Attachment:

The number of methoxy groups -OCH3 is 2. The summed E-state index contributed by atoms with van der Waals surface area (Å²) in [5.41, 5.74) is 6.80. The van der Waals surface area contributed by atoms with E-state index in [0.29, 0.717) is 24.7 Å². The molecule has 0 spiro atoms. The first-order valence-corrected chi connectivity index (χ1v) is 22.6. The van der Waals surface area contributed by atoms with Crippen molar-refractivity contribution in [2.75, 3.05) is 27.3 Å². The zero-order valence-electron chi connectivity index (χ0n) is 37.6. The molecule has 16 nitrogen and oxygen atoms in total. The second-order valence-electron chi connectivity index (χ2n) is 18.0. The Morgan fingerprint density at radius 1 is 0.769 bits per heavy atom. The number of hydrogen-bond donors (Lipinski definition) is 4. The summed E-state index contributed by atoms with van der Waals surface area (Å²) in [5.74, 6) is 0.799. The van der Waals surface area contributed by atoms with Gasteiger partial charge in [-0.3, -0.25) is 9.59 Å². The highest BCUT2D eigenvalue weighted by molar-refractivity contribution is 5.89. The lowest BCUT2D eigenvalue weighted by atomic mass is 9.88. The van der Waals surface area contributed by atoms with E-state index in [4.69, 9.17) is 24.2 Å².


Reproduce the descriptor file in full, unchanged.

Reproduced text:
The number of methoxy groups -OCH3 is 2. The summed E-state index contributed by atoms with van der Waals surface area (Å²) in [5.41, 5.74) is 6.80. The van der Waals surface area contributed by atoms with E-state index in [0.29, 0.717) is 24.7 Å². The molecule has 0 spiro atoms. The first-order valence-corrected chi connectivity index (χ1v) is 22.6. The van der Waals surface area contributed by atoms with Crippen molar-refractivity contribution in [2.75, 3.05) is 27.3 Å². The zero-order valence-electron chi connectivity index (χ0n) is 37.6. The molecule has 16 nitrogen and oxygen atoms in total. The second-order valence-electron chi connectivity index (χ2n) is 18.0. The Morgan fingerprint density at radius 1 is 0.769 bits per heavy atom. The number of hydrogen-bond donors (Lipinski definition) is 4. The summed E-state index contributed by atoms with van der Waals surface area (Å²) in [5.74, 6) is 0.799. The van der Waals surface area contributed by atoms with Gasteiger partial charge in [-0.3, -0.25) is 9.59 Å². The highest BCUT2D eigenvalue weighted by molar-refractivity contribution is 5.89. The lowest BCUT2D eigenvalue weighted by atomic mass is 9.88. The van der Waals surface area contributed by atoms with E-state index in [4.69, 9.17) is 24.2 Å².